Stuckeman architecture professor awarded United States Artists Fellowship


UNIVERSITY PARK, Pa. — A Penn State architecture and engineering design professor whose work explores the reuse and recycling of materials to create low-carbon structures has been selected as a recipient of the national 2024 United States Artists (USA) Fellowship.

DK Osseo-Asare, associate professor of architecture in the College of Arts and Architecture’s Stuckeman School and of engineering design in the College of Engineering at Penn State, earned one of five USA Fellowships in the Architecture and Design category.

Osseo-Asare is a co-founding principal of Low Design Office (LOWDO), based in Austin, Texas, and Tema, Ghana, which explores the links between sustainability, technology and geopolitics. The firm received a 2021 Emerging Voices prize from the Architectural league of New York, was named to Domus magazine’s 50 Best Architecture Firms in 2020 list and was a finalist for the Museum of Modern Art (MoMA) and MoMA PS1 Young Architects Program in 2019. LOWDO was also recognized as an emerging architecture firm in the December 2017/January 2018 issue of Architectural Review.

Osseo-Asare is the cofounder of the Agbogbloshie Makerspace Platform (AMP) in Accra, Ghana, with Yasmine Abbas, assistant teaching professor of architecture and director of the Stuckeman School’s Immersive Environments Lab. The AMP was created as a transnational project to help bolster maker ecosystems in Africa by co-designing the reuse and recycling of materials with students and young professionals.

The latest work of the AMP is reflected in the “Fufuzela,” which are mobile, experimental adaptive structures engineered to function at the intersection of architecture and furniture while integrating biology with environmental design and engineering. The Fufuzela system leverages a novel, bamboo-composite, steel joint mechanism to enable low-cost construction of dynamic modular spaces that allow for a hybrid, or blended, experience of physical and digital realities.

The AMP won the Le Monde Cities Urban Innovation Award – Citizen Engagement Prize in 2020, the Design Corps’ SEED Award for Public Interest Design in 2017 and the Rockefeller Foundation’s Centennial Innovation Challenge in 2013.

Osseo-Asare served as architect for the second-ever Ghana Pavilion at the 2022 Venice Biennale, after David Adjaye’s 2019 debut, both curated by Nana Oforiatta Ayim. In 2023, by invitation of the curator of the 2023 Venice Architecture Biennale, Lesley Lokko, Osseo-Asare’s team reworked the previous year’s Ghana Pavilion into a walk-through installation of three full-scale Fufuzela prototypes that told the story of the AMP project via a digitally-projected audio-visual experience. This most recent evolution of Osseo-Asare and Abbas’ AMP work was titled “Enviromolecular,” a neologism meaning “minimum structure for life.”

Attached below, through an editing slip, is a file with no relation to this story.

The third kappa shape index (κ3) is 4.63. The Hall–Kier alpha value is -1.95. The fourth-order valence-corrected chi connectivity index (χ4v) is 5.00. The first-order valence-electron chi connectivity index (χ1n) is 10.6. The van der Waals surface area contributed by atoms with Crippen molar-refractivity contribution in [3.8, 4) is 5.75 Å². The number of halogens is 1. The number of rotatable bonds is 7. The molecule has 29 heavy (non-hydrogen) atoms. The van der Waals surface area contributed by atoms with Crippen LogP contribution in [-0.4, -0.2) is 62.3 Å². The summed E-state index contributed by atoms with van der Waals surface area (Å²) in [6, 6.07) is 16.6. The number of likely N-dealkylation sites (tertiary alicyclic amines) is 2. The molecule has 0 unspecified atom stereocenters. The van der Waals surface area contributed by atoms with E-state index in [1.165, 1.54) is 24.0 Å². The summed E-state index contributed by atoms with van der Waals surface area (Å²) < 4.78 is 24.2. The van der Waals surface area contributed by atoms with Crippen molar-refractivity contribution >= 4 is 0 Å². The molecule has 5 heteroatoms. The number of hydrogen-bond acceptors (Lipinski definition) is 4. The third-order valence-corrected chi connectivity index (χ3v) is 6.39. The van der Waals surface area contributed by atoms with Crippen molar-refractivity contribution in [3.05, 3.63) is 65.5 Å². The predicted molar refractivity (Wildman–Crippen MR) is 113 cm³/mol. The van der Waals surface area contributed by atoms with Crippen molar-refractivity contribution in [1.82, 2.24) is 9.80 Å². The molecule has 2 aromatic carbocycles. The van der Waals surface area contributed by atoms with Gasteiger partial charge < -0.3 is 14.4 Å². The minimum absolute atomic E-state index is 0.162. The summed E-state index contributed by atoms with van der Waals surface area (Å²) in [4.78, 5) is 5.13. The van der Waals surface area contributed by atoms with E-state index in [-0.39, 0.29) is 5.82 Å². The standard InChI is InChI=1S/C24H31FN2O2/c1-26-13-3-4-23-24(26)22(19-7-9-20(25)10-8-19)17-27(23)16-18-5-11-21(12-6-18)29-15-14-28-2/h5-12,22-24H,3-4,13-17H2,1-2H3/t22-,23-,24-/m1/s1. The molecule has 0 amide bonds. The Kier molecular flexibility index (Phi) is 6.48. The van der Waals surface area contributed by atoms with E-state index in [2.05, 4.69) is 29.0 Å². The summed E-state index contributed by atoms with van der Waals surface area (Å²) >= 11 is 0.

Osseo-Asare is a TED Global Fellow, Fulbright Scholar and Africa 4 Tech Digital Champion in Education Technology. He also led urban/strategic design for the Koumbi City and Anam City new town projects in Ghana and Nigeria, respectively. Osseo-Asare’s model for sustainable African rural-urban, or “rurban,” development was featured at the Clinton Global Initiative (2012-2014) and the 2017 UN-Habitat New Urban Agenda at the Delft University of Technology in The Netherlands.

At Penn State, Osseo-Asare is a core researcher in the Stuckeman School’s Stuckeman Center for Design Computing, the director of the Humanitarian Materials Lab and a co-director of AESEDA, Penn State’s Alliance for Education, Science, Engineering and Design with Africa.

Fifty fellowships for 2024 were awarded by the USA in the categories of Architecture and Design, Craft, Dance, Film, Media, Music, Theater and Performance, Traditional Arts, Visual Arts and Writing. USA Fellows receive $50,000 in unrestricted money following a nomination, application and review process. More information about this year’s awardees can be found on the USA website.